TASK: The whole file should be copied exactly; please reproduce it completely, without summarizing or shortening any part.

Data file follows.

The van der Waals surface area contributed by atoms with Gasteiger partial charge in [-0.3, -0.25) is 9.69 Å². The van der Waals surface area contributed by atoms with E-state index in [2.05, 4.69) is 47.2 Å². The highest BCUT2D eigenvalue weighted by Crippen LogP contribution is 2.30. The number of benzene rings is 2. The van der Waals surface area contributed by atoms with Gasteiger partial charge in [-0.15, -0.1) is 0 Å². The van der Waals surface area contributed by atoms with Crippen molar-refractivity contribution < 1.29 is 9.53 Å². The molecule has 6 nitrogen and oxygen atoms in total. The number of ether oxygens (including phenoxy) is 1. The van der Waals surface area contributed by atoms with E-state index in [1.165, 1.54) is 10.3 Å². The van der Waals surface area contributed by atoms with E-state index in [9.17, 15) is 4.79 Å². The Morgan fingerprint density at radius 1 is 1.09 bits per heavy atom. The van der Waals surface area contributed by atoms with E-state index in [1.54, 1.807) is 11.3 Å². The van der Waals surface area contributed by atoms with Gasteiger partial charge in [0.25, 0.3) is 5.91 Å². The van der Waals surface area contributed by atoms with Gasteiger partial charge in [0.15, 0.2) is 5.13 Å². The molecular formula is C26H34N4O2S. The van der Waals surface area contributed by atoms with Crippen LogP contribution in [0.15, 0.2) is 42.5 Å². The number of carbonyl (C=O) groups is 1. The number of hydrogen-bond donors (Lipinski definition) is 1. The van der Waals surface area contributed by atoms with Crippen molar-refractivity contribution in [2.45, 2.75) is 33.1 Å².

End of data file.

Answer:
The van der Waals surface area contributed by atoms with Gasteiger partial charge in [-0.3, -0.25) is 9.69 Å². The van der Waals surface area contributed by atoms with E-state index in [2.05, 4.69) is 47.2 Å². The highest BCUT2D eigenvalue weighted by Crippen LogP contribution is 2.30. The number of benzene rings is 2. The van der Waals surface area contributed by atoms with Gasteiger partial charge in [-0.15, -0.1) is 0 Å². The van der Waals surface area contributed by atoms with Crippen molar-refractivity contribution < 1.29 is 9.53 Å². The molecule has 6 nitrogen and oxygen atoms in total. The number of ether oxygens (including phenoxy) is 1. The van der Waals surface area contributed by atoms with E-state index in [1.165, 1.54) is 10.3 Å². The van der Waals surface area contributed by atoms with E-state index in [9.17, 15) is 4.79 Å². The Morgan fingerprint density at radius 1 is 1.09 bits per heavy atom. The van der Waals surface area contributed by atoms with E-state index in [1.54, 1.807) is 11.3 Å². The van der Waals surface area contributed by atoms with Gasteiger partial charge in [0.25, 0.3) is 5.91 Å². The van der Waals surface area contributed by atoms with Gasteiger partial charge in [0.15, 0.2) is 5.13 Å². The molecular formula is C26H34N4O2S. The van der Waals surface area contributed by atoms with Crippen LogP contribution in [0.15, 0.2) is 42.5 Å². The number of carbonyl (C=O) groups is 1. The number of hydrogen-bond donors (Lipinski definition) is 1. The van der Waals surface area contributed by atoms with Crippen molar-refractivity contribution in [2.45, 2.75) is 33.1 Å².